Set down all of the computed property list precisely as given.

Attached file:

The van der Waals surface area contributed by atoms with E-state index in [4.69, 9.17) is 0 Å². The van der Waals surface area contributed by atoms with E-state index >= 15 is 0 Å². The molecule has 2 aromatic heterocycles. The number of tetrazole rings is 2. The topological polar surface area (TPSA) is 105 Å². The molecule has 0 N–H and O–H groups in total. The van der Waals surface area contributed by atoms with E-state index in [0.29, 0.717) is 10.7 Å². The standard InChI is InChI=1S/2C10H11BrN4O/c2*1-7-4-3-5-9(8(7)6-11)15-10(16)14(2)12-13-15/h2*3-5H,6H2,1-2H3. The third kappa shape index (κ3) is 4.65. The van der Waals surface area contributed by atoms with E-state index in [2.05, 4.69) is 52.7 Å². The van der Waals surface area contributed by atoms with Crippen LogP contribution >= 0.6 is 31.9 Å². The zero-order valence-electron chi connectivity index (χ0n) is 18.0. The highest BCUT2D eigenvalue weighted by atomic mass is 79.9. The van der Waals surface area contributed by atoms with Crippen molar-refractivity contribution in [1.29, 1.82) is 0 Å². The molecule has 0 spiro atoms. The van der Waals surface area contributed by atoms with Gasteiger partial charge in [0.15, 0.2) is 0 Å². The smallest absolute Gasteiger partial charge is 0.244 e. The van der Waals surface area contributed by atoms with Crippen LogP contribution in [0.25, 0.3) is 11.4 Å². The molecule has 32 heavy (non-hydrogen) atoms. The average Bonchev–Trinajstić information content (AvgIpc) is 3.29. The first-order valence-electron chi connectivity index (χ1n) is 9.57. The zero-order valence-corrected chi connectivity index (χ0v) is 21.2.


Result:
The van der Waals surface area contributed by atoms with E-state index in [4.69, 9.17) is 0 Å². The van der Waals surface area contributed by atoms with E-state index >= 15 is 0 Å². The molecule has 2 aromatic heterocycles. The number of tetrazole rings is 2. The topological polar surface area (TPSA) is 105 Å². The molecule has 0 N–H and O–H groups in total. The van der Waals surface area contributed by atoms with E-state index in [0.29, 0.717) is 10.7 Å². The standard InChI is InChI=1S/2C10H11BrN4O/c2*1-7-4-3-5-9(8(7)6-11)15-10(16)14(2)12-13-15/h2*3-5H,6H2,1-2H3. The third kappa shape index (κ3) is 4.65. The van der Waals surface area contributed by atoms with E-state index in [2.05, 4.69) is 52.7 Å². The van der Waals surface area contributed by atoms with Crippen LogP contribution >= 0.6 is 31.9 Å². The zero-order valence-electron chi connectivity index (χ0n) is 18.0. The highest BCUT2D eigenvalue weighted by atomic mass is 79.9. The van der Waals surface area contributed by atoms with Crippen molar-refractivity contribution in [1.29, 1.82) is 0 Å². The molecule has 0 spiro atoms. The van der Waals surface area contributed by atoms with Gasteiger partial charge in [0.15, 0.2) is 0 Å². The smallest absolute Gasteiger partial charge is 0.244 e. The van der Waals surface area contributed by atoms with Crippen LogP contribution in [0.25, 0.3) is 11.4 Å². The molecule has 32 heavy (non-hydrogen) atoms. The average Bonchev–Trinajstić information content (AvgIpc) is 3.29. The first-order valence-electron chi connectivity index (χ1n) is 9.57. The zero-order valence-corrected chi connectivity index (χ0v) is 21.2.